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Just discovered we have no firewalls in our ceiling - what now? PDF Print E-mail
Friday, 13 August 2010
One of our readers wrote in with the following problem involving firewalls (or lack thereof!) which resulted in some back and forth correspondence:
Hi Les, 
I am hoping you can give me some advice. We are first time home owners and have just had transfer of our unit in a complex. While having insulation installed in the ceiling it was discovered that we have no firewalls in our ceiling and that we share a ceiling with two other units. We have full access to the trap doors and geyers for another two units, and there are also no drip for the three geysers in the same ceiling. Basically we have no insurance against fire since no one would pay out if there are no firewalls.

So how will the firewalls have to be built now? There's no structures in the ceiling at all. You can walk around freely. Will someone have to take the roof off and build the walls, or will they have to build via the trap doors? Is this even possible?

I hope you can give some advice. Next time I buy, I'm climbing in the ceiling to check first. I've informed the body corporate but they're ignoring the issue. Where does this leave me? I now know that the complex is illegal, however levies are being collected. Where can get copies of the actual law to submit to them? I've been told by a renovator that I shouldn't spend any money on the unit until the firewalls are up and have been inspected by the fire department.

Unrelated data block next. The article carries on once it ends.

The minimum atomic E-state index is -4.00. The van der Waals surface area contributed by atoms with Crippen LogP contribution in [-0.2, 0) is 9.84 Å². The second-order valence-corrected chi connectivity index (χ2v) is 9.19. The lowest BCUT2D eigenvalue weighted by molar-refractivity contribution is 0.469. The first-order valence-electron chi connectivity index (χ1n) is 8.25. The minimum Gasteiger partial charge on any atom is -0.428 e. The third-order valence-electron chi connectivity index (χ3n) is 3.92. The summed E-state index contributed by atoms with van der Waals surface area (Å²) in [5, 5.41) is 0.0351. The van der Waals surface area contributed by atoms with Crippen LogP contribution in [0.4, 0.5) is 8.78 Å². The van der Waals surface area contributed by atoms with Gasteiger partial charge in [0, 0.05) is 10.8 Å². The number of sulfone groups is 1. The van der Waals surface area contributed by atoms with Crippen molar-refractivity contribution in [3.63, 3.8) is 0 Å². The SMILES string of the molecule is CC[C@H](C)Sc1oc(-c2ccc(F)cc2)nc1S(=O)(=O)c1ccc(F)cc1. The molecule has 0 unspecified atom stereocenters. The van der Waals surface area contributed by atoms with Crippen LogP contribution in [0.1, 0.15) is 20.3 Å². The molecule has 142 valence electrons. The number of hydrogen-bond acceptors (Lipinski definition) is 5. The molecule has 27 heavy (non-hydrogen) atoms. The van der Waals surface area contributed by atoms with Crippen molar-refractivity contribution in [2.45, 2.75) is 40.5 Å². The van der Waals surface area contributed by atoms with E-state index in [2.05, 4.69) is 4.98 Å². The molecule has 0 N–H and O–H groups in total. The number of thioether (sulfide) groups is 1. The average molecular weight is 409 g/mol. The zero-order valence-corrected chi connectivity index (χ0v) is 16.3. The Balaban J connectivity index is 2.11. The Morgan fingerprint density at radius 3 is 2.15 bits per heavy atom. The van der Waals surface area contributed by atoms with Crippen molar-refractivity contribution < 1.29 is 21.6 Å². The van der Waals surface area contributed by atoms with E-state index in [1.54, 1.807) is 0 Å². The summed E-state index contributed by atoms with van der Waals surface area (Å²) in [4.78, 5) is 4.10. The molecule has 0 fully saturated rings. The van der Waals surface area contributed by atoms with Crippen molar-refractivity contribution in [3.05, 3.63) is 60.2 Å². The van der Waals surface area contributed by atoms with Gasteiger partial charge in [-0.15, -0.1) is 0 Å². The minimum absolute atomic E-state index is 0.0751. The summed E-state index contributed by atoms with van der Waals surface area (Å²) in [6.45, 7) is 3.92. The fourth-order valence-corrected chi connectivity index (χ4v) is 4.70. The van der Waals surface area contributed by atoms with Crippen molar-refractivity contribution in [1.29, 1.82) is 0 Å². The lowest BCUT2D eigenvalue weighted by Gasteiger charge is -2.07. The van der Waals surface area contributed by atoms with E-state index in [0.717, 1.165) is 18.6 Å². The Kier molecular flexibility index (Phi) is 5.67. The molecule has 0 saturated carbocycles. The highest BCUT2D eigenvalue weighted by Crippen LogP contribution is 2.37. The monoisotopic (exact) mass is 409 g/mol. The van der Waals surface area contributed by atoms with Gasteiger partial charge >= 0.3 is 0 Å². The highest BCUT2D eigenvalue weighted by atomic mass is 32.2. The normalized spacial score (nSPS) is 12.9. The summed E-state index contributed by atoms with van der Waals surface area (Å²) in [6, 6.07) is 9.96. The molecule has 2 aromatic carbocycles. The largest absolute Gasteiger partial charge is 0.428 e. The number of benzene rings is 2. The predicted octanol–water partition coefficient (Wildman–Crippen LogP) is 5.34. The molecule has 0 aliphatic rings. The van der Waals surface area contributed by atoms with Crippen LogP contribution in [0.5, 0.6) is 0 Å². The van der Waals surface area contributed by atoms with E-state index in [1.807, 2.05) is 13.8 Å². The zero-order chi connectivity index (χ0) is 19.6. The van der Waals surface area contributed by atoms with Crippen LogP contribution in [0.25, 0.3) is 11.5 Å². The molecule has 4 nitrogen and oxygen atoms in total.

Les did some investigation and advised as follows:

I need to do some research on some of the questions (mainly your legal options) that you have asked but I am able to answer most of them straight off.

I am amazed that an Occupancy Certificate was ever issued given that there are no firewalls in the building. Such firewalls would have been shown on the council approved plans and should therefore have been built by the developer. The National Building Regulations is quite clear on the subject (Reg TT6 and TT8 and in particular TT12.5) and the Municipality should not have issued the Occupancy Certificate without those clauses being satisfied. It is going to be extremely difficult and disruptive to build any kind of structure inside the roof space without taking at least a decent amount of roof tiles off. It can possibly be done using bricks or dry walling but both will be a practical nightmare and the likelihood of damage to the existing ceiling is high.

My first port of call would be your local municipality. If they issued the Occupation Certificate to the developer when the building does not comply with the building regulations, then they have something to answer for. The next issue is that the development as a whole (or your units separately) would have been enrolled with the NHBRC (National Home Builders Registration Council) by the developer (Legal requirement) and while I would not hold my breath too long on getting any assistance out of them, it would be worth a try. If they sidestepped the NHBRC then the developers have a huge problem and so do you because you will be unable to sell your unit without that NHBRC enrolment form. At the very least, I would find out if your particular unit was indeed enrolled with them by the developer.